The Wallace’s rule of Nines, Lund and Browder Charts, Rule of Fives and Rule of Palm[1] described the calculation of TBSA in patients with normal body without any loss. Mathematically, these cannot correctly estimate TBSA in patients where there is loss of body parts. Correct calculation of TBSA burn is the basis of therapeutic guidelines in acute burn; hence, so many formulae. If the TBSA burn calculation is mathematically faulty, then rest of the therapeutic calculations and monitoring parameters will be inadequate. Hence, this calculation and use of CF in major amputee is expected to give a correct estimate of body surface area burn.

The authors have managed acute burn in a high-volume center for many years. The authors are aware that the initial fluid calculation using various formulae are only guidelines. The correct amount of fluid is dependent on the hourly urine output, pulse rate, and central venous pressure (CVP) monitoring. If there is minor variation in the calculation, it may not matter much. However, one needs to calculate the TBSA burn correctly, so that the initial fluid therapy is calculated to near perfection. A method with similar concept of TBSA calculation in amputees has been published by Sarabahi and Bajaj in 2008.[3] However, the concept of calculation factor does not exist in their publication.

The advantages of this formula are as follows:

  1. Simple to use.

  2. Can be used for children and adults alike.

  3. Can be used with any of the existing burn estimation methods.

The shortcoming of this calculation is that it has yet to be used clinically. The formula must be used at multiple centers across the world to evaluate its efficacy and utility in estimating TBSA and fluid requirements for burns in major amputees. However, getting adequate number of patients for such study is difficult in one center.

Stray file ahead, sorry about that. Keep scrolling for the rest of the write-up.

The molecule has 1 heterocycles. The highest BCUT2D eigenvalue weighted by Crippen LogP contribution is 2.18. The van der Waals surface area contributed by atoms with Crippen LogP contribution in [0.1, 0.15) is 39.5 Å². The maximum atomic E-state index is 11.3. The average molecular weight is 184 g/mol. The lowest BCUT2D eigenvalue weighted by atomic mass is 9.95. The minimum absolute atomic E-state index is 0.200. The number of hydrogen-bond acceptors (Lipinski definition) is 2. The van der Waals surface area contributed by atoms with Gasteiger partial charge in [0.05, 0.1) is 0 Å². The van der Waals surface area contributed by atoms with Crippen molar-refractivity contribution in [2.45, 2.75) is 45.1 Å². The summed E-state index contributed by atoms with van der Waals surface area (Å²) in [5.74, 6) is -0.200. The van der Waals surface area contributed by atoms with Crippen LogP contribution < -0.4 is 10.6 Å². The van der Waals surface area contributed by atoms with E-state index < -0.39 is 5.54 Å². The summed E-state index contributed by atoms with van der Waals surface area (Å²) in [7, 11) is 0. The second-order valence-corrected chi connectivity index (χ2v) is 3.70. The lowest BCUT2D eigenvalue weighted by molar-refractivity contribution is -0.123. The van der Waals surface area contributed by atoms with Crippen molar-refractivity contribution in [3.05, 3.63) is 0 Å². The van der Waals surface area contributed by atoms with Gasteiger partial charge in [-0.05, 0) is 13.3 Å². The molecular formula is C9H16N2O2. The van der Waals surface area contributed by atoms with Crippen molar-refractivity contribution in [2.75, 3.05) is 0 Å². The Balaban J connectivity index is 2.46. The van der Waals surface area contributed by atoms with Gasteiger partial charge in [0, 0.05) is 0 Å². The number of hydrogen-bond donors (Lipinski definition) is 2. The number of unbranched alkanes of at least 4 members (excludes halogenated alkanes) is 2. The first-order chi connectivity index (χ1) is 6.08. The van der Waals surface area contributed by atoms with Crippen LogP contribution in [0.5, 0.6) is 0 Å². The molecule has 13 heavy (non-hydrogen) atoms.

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Conclusion

There is no formula designed, to the best of our knowledge, which calculates the correction factor, depending upon the level of burns to estimate TBSA burn in an amputee. The “Safdarjung method” is a simple, reliable, and mathematically correct formula for a quick and correct estimation of TBSA burn in amputees with burns.


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Conflicts of Interest

None declared.

Acknowledgments

The authors kindly acknowledge the work of Dr K Pavan Venkateswar, final year DNB (Surgery) student at St. Philomena’s Hospital, Bengaluru, in illustrating the diagrams for this paper.

  • References

  • 1 Klein M B. Thermal, chemical and electrical injuries. In: Charles H Thorne. ed. Grabb and Smith’s Plastic Surgery. 6th ed. Philadelphia: Lippincott Williams and Wilkins; 2007: 133-135
  • 2 Agrawal K, Jyoshid RB. Burns. In: David SS. ed. Textbook of Emergency Medicine. 1st ed. Gurgaon: Lippincott Williams & Wilkins, Wolters Kluwer India; 2012: 1862-1871
  • 3 Sarabahi S, Bajaj SP. eds. Step by Step Management of Burns. New Delhi: Jaypee publications; 2008

Address for correspondence

Neha Chauhan, MBBS, MS, MCh
Consultant Plastic Surgeon, Plastic Surgery, Chinmaya Mission Hospital
CMH Road, Indiranagar, Bengaluru, House No 286, Jal Vayu Vihar, Kamannahalli, Bengaluru, Karnataka, 560043
India   

Publication History

Publication Date:
30 August 2020 (online)

© .

Thieme Medical and Scientific Publishers Private Ltd.
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  • References

  • 1 Klein M B. Thermal, chemical and electrical injuries. In: Charles H Thorne. ed. Grabb and Smith’s Plastic Surgery. 6th ed. Philadelphia: Lippincott Williams and Wilkins; 2007: 133-135
  • 2 Agrawal K, Jyoshid RB. Burns. In: David SS. ed. Textbook of Emergency Medicine. 1st ed. Gurgaon: Lippincott Williams & Wilkins, Wolters Kluwer India; 2012: 1862-1871
  • 3 Sarabahi S, Bajaj SP. eds. Step by Step Management of Burns. New Delhi: Jaypee publications; 2008

  
Zoom Image
Fig. 1 Comparison of the TBSA burn of anterior trunk in a person with intact body and a patient with bilateral fore-quarter amputation. The anterior trunk burn in a person with intact body is 13% but in a patient with fore-quarter amputation it would be 13 x 1.23 (CF) = 16% using author’s method. Abbreviations: CF, correction factor; TBSA, total body surface area.